Agua Pura traveled to Peru in October visiting several different parts of the country over a three week period, giving our workshops to families and health workers in the communities we visited. The programs were well received and had a positive impact on the people there.
Lima, like most cities around the world attracts many poor rural families who come looking for a better life. They often end up in slums illegally built in areas without basic services like water or sanitation. When we first arrived in Lima we visited some of these newest “invasion communities” with our hosts, Portland based Health Bridges International. They have several programs in Peru working with other groups and churches to bring basic health care to these people, and they asked us to give a workshop to their health workers on basic water and sanitation.
The health workers brought us water samples from their communities to test for bacterial contamination, then at the workshop we went over the results of the testing and suggested ways that they could make their water safe to drink, and distributed Water Pasteurization Indicators (WAPI’s) to them. We encouraged the participants to use the WAPI’s and to show them to their neighbors as well. We will follow the progress of these health workers and support them as they share their knowledge with their communities.
After three days in Lima we rode a bus up the arid coast of Peru and over the mountains to a beautiful valley high in the Andes. The town of Yungay is nearly 9000 feet in elevation and surrounded by peaks up to 22,000 feet. It was the site of a terrible earthquake and avalanche in 1970 that wiped out the original town and killed over 30,000 people.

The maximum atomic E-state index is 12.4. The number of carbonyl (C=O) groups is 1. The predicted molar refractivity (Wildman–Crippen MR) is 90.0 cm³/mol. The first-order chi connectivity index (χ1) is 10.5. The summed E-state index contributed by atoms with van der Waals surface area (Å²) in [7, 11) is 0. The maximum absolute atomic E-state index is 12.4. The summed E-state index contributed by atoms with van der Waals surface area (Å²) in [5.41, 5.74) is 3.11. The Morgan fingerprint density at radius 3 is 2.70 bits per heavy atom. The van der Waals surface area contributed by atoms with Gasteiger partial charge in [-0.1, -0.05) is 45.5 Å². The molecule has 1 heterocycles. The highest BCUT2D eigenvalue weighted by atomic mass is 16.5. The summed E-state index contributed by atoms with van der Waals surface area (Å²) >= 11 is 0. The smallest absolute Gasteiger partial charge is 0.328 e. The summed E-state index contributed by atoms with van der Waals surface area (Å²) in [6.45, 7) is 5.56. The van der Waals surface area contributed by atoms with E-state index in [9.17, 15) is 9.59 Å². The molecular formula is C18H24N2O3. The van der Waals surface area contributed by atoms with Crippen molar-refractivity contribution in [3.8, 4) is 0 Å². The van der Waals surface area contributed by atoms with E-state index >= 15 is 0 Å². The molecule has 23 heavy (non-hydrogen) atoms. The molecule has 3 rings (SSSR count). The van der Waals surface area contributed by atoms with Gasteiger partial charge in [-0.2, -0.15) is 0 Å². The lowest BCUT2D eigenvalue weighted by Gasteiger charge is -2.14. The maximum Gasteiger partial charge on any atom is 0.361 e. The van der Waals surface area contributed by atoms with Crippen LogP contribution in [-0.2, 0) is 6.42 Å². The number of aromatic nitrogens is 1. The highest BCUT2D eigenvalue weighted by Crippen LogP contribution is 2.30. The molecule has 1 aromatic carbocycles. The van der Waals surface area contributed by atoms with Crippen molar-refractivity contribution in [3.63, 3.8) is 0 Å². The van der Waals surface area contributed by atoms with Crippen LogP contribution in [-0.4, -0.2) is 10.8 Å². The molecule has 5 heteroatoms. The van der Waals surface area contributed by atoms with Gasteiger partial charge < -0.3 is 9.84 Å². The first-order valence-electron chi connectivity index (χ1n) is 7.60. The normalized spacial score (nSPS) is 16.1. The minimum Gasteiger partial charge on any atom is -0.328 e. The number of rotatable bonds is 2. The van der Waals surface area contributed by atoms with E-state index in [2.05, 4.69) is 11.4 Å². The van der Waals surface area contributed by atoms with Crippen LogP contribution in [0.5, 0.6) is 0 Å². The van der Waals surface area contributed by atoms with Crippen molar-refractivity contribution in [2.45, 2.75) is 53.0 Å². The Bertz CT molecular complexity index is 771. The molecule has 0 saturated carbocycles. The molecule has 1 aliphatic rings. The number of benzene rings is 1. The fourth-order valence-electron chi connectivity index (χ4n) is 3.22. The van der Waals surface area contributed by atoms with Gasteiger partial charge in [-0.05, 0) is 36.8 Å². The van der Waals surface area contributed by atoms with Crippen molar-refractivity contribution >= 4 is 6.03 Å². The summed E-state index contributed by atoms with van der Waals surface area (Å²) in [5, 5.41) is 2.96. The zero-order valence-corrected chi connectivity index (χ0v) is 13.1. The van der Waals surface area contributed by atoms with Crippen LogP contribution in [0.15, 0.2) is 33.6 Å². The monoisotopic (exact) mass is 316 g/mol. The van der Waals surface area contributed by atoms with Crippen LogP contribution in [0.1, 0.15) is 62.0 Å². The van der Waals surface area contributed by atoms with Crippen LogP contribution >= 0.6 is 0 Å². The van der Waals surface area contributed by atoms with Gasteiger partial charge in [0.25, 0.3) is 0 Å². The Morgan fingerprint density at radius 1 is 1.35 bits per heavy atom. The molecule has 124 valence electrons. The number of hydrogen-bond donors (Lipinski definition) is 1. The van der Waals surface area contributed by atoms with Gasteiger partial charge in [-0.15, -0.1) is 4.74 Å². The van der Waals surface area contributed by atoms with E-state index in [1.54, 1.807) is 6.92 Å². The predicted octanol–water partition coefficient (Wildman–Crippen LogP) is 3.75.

We stayed with our hosts Health Bridges at an orphanage located above the relocated town of Yungay. Our project was to work with families in surrounding communities to again check their water supplies and help them with methods to make the water safe. We also trained some of the older students from the orphanage to test water accurately so that they now can become a health resource for their neighbors. The program was very well received and we were asked to return and present similar programs in other local communities. Next time we will have our newly trained health resource students help us.
Our final stop was the “white city” of Arequipa – built with a white volcanic stone which gives it a shimmering quality in the bright sunlight of the the altiplano. It’s very dry there and has the same problem of spreading “invasion communities” as Lima. Again we stayed with our hosts and presented our program to a group of well organized health representatives from these communities. These groups were impressively knowledgeable and motivated to help their neighbors.
Overall our trip was very satisfying and well received, and I think we will be returning to Peru in the future to continue our work.